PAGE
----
"For this is the covenant that I will make with the house of Israel after those days, saith the Lord; I will put my laws into their {Israel's} mind, and on their {Israel's} heart also will I write them: and I will be to them {Israel} a God and they shall be to me a people {the chosen of Israel}." (Hebrews 8:10)

As God gave Adam a living soul with His breath so Christ gave His chosen the new covenant. The author of Hebrews then explains the old covenant with Israel was one of divine service, addresses the sanctuary, and then makes reference to the Holy Spirit stating:

"The Holy Ghost {Spirit} this signifying, that the way into the holy place hath not yet been made manifest, while as the first tabernacle is yet standing; Which is a parable for the time now present..." (Heb. 9:8)

In chapter 10 the author continues:

"...He taketh away the first, that he may establish the second. And the Holy Ghost {Spirit} also beareth witness to us: for after he hath said. This is the {new} covenant I will make with them {the chosen of Israel} after those days, saith the Lord; I will put my laws on their {the children of Israel} mind also will I write them." (Heb. 10:9, 15-16)

Christ began phasing in the new covenant when He {gave} breathed upon them the Holy Spirit and said: "Receive ye the Holy Ghost {Spirit}." The apostles never asked for it. Christ gives it only to those whom He has called and chosen for service:

"And for this cause he is the mediator of a new covenant, that a death having taken place for the redemption of the transgressions that were under the first covenant, they {the chosen of Israel} that have been called may receive the promise of the eternal inheritance." (Heb. 9:15)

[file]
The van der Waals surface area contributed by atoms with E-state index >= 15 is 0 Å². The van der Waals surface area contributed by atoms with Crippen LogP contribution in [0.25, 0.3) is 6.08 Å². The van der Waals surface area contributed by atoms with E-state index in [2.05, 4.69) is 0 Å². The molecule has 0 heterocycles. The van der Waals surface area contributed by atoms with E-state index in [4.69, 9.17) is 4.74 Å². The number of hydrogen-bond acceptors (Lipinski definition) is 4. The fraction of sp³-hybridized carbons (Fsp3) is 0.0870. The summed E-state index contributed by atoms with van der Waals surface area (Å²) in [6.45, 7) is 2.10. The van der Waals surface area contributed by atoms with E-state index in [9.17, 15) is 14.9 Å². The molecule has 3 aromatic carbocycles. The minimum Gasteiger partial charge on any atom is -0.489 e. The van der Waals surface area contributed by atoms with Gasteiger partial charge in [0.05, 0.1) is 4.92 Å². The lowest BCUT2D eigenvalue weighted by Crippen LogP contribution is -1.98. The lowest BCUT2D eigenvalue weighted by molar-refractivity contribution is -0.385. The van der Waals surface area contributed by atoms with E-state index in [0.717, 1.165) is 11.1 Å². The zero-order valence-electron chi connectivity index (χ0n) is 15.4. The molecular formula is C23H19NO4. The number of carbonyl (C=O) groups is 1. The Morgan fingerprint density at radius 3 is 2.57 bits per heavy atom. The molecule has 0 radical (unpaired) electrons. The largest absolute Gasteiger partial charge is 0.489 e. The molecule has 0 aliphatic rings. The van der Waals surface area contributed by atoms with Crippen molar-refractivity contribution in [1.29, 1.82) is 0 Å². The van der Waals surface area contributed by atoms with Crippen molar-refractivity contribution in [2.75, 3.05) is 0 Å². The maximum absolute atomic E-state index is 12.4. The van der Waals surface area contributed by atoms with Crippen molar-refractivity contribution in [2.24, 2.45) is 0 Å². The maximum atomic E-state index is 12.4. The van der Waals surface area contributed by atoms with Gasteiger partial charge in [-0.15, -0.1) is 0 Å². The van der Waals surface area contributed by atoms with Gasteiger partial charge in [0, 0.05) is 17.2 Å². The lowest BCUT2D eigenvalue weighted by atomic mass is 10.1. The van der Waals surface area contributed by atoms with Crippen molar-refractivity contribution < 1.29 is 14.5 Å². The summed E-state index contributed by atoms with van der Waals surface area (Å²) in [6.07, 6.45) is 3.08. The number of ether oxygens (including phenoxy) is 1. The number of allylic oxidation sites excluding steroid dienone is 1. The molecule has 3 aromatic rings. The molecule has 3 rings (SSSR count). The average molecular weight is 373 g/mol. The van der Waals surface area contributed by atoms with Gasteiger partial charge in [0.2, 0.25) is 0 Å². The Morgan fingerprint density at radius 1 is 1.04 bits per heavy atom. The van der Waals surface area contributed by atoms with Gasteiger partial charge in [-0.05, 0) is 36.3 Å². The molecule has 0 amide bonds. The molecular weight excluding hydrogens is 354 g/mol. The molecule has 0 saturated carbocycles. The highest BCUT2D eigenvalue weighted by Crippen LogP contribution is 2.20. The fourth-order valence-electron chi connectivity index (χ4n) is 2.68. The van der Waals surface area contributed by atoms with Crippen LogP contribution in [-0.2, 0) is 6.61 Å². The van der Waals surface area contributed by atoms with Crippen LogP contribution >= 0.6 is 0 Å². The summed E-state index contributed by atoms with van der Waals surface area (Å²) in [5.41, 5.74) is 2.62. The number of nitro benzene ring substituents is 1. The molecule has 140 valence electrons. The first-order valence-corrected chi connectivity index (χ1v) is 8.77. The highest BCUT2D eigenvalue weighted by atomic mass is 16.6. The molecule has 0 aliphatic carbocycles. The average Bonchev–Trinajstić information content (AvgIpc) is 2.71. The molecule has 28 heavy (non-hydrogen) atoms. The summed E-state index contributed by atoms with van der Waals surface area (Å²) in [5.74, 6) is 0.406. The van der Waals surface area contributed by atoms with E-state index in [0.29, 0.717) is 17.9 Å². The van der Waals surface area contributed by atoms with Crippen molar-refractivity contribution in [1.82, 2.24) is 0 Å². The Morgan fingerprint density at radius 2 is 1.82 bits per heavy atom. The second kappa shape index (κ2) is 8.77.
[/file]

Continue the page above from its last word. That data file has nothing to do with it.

THE BAPTISM OF THE HOLY SPIRIT

                                                             The Anointing of Christ

Peter in talking to the people of Caesarea, said of the baptism of Christ:

"That saying ye yourselves know, which was published throughout all Judaea, beginning from Galilee, after the baptism which John preached: Even Jesus of Nazareth, how that God anointed him with the Holy Ghost and with power: who went about doing good, and healing all that were oppressed of the devil, for God was with him." (Acts 10:37-38)

There is no evidence anywhere in Scripture that Christ performed any miracles prior to His baptism by the Holy Spirit. After His Baptism by John He went into the desert, returned to Bethany or Bethabara and made some disciples, and then He went to the marriage at Cans, in Galilee, where He performed His first miracle.

However, God had been with Him from the beginning, but with the anointing by the Holy Spirit, God was actually "within Him" or "dwelt in Him." Christ was baptized with the Holy Spirit and then He received power and was later to become the first fruit and chief cornerstone of the temple. But at the time of His baptism only Christ was worthy enough for God to completely dwell within.

The giving {receive ye} of the Holy Spirit within is apparently different from the giving {anointing} of the baptism of the Holy Spirit. Hopefully you will soon be able to make a distinction between receiving the Holy Spirit and the anointing baptism of the Holy Spirit.

                                                 THE ANOINTING OF THE APOSTLES

At the time of Acts, chapter 1, the apostles had received the spirit within from the breath of Christ (John 20:22) but not the anointing baptism of the Holy Spirit as Christ stated:

"...he charged them not to depart from Jerusalem, but to wait for the promise of the Father, which, said he, ye heard from me: For John indeed baptized with water; but ye shall be baptized with the Holy Ghost {Spirit} not many days hence." (Acts 1:4-5)